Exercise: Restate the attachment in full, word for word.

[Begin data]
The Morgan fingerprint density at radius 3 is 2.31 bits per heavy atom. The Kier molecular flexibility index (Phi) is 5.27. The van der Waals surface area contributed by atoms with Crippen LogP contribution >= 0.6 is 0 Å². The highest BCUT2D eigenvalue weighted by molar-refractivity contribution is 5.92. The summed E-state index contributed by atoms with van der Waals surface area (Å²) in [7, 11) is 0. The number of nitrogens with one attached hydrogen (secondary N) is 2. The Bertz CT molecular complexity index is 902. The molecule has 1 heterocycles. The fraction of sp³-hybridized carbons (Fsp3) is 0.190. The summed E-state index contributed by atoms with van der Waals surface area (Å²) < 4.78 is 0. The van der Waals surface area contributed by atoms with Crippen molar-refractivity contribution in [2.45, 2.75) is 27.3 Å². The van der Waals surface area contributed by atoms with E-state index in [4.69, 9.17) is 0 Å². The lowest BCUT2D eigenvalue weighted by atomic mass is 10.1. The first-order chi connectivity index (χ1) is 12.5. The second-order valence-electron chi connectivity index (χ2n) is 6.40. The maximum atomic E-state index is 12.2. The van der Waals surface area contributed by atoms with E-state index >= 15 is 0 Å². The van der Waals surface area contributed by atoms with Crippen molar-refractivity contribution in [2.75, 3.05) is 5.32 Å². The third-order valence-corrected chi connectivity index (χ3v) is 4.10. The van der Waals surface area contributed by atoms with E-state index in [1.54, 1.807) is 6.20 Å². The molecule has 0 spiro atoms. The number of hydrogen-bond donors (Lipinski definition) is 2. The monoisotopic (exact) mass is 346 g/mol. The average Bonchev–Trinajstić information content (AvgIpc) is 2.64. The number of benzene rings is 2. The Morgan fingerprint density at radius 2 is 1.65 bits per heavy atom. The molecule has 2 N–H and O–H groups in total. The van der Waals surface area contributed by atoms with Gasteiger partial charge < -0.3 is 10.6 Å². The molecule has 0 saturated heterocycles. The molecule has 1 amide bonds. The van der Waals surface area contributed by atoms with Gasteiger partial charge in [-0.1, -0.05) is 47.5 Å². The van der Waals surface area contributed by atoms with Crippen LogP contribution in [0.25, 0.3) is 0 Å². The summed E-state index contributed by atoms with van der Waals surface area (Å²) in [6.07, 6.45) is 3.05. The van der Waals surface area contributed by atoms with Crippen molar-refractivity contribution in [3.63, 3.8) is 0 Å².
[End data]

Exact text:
The Morgan fingerprint density at radius 3 is 2.31 bits per heavy atom. The Kier molecular flexibility index (Phi) is 5.27. The van der Waals surface area contributed by atoms with Crippen LogP contribution >= 0.6 is 0 Å². The highest BCUT2D eigenvalue weighted by molar-refractivity contribution is 5.92. The summed E-state index contributed by atoms with van der Waals surface area (Å²) in [7, 11) is 0. The number of nitrogens with one attached hydrogen (secondary N) is 2. The Bertz CT molecular complexity index is 902. The molecule has 1 heterocycles. The fraction of sp³-hybridized carbons (Fsp3) is 0.190. The summed E-state index contributed by atoms with van der Waals surface area (Å²) < 4.78 is 0. The van der Waals surface area contributed by atoms with Crippen molar-refractivity contribution in [2.45, 2.75) is 27.3 Å². The van der Waals surface area contributed by atoms with E-state index in [4.69, 9.17) is 0 Å². The lowest BCUT2D eigenvalue weighted by atomic mass is 10.1. The first-order chi connectivity index (χ1) is 12.5. The second-order valence-electron chi connectivity index (χ2n) is 6.40. The maximum atomic E-state index is 12.2. The van der Waals surface area contributed by atoms with E-state index >= 15 is 0 Å². The van der Waals surface area contributed by atoms with Crippen molar-refractivity contribution in [2.75, 3.05) is 5.32 Å². The third-order valence-corrected chi connectivity index (χ3v) is 4.10. The van der Waals surface area contributed by atoms with E-state index in [1.54, 1.807) is 6.20 Å². The molecule has 0 spiro atoms. The number of hydrogen-bond donors (Lipinski definition) is 2. The monoisotopic (exact) mass is 346 g/mol. The average Bonchev–Trinajstić information content (AvgIpc) is 2.64. The number of benzene rings is 2. The Morgan fingerprint density at radius 2 is 1.65 bits per heavy atom. The molecule has 2 N–H and O–H groups in total. The van der Waals surface area contributed by atoms with Gasteiger partial charge < -0.3 is 10.6 Å². The molecule has 0 saturated heterocycles. The molecule has 1 amide bonds. The van der Waals surface area contributed by atoms with Gasteiger partial charge in [-0.1, -0.05) is 47.5 Å². The van der Waals surface area contributed by atoms with Crippen LogP contribution in [0.25, 0.3) is 0 Å². The summed E-state index contributed by atoms with van der Waals surface area (Å²) in [6.07, 6.45) is 3.05. The van der Waals surface area contributed by atoms with Crippen molar-refractivity contribution in [3.63, 3.8) is 0 Å².